However, when people are told that the surtax proposal would apply to individually and family-owned businesses making $200,000 or more, voters oppose this proposal 38-45…. Among independents, support for the surtax proposal flips to opposition… 29-49.
The same dynamic applies to provisions that would expand the 3.8 percent NIIT and making the loss limitation rules permanent:
Voters were only marginally open to expanding the 3.8% Net Investment Income Tax to apply to business income exceeding $500,000 for active business owners (42-38 favor-oppose). Independents were opposed (32-45).
On hearing the 3.8% tax would apply to individually or family-owned businesses held in trust when their income exceeds $13,000, not $500,000, support dropped (28-53 favor-oppose). Independents were even more strongly opposed in this case (15-61).
Reflecting the concern over the fragile economic environment for businesses, voters tend to believe that individually and family-owned businesses still recovering from COVID shutdowns should be allowed to fully deduct their losses (48%) rather than limiting losses they can deduct to $500,000 (30%).
Respondents also soundly rejected Senator Wyden’s proposal to tax unrealized gains (just 24 percent support while 60 percent oppose), which explains why that idea fell out of the plan so quickly. And, by a 2:1 margin, voters overall believe the BBB’s tax increases would subject individually and family-owned businesses to the highest marginal tax rates of all our trading partner countries (50-25 believe-do not believe).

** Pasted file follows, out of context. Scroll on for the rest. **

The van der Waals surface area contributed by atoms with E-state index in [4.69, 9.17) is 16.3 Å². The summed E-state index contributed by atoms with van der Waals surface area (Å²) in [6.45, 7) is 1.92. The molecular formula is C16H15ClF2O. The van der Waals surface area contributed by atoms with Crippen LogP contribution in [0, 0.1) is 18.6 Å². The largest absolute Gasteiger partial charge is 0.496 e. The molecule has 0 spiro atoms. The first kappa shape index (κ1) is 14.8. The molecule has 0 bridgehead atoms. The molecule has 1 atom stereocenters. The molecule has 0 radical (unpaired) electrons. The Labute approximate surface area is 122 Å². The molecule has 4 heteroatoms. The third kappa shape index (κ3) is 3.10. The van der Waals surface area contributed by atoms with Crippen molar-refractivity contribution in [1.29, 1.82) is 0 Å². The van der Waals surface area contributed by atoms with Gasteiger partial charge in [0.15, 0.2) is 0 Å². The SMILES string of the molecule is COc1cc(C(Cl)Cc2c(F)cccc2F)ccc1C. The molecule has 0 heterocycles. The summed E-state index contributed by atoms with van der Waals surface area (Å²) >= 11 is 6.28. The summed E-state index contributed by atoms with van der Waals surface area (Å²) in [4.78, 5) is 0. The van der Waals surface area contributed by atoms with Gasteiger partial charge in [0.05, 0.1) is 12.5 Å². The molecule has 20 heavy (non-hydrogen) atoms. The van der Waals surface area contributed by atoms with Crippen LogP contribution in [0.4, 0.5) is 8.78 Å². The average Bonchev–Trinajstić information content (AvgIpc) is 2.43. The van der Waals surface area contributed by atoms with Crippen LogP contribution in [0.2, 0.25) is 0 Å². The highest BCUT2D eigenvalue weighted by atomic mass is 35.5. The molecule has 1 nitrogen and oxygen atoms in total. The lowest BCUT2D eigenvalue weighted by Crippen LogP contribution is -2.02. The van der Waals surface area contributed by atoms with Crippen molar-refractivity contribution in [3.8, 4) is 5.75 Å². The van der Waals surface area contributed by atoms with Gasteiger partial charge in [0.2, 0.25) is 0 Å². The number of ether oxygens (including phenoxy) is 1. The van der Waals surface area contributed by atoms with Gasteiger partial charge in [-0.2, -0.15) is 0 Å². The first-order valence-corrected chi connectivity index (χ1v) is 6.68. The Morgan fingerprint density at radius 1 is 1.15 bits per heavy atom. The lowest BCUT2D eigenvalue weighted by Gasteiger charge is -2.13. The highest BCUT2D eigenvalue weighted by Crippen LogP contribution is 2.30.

So to sum up, voters think the Biden administration’s Build Back Better plan fails to address the daunting challenges they face today, they believe it will make inflation worse, and they see it as harmful to the family businesses that are the foundation of local economies across the country. We already knew family businesses oppose the President’s Build Back Better Act because of the massive tax hikes it includes. We now know voters don’t like it either.
Note: the first table shown below has been modified to correct a previous error.
A key aspect of the Biden “framework” under consideration in the House is how it targets family businesses with modest incomes through the discriminatory treatment of taxable trusts.
That’s because the rate hikes on trusts in the bill have income thresholds well below the headline levels that would apply to individuals. These lower levels are an apparent attempt to discourage gaming, but they hit existing trusts that predate the new rules, as well as modestly-sized family businesses that are not the advertised targets of the new policy.
These S corporations and partnerships would start paying higher rates on just $13,000 in income, violating the President’s pledge to not increase taxes on those making less than $400,000.
And they would pay a new top rate of between 41.4 and 48.8 percent on just $500,000 in business income. Starting in 2026, those top rates would be 44.0 and 51.4 percent, respectively. Combined with state levies, these businesses would face the highest marginal rates in the OECD.
That compares to an average top rate of around 30 percent for public C corporations when you include both the corporate rate and the tax on dividends and capital gains.
Put differently, family businesses organized as pass-throughs face two new rate hikes under the Biden framework, while C corporations face none. Those tax hikes are: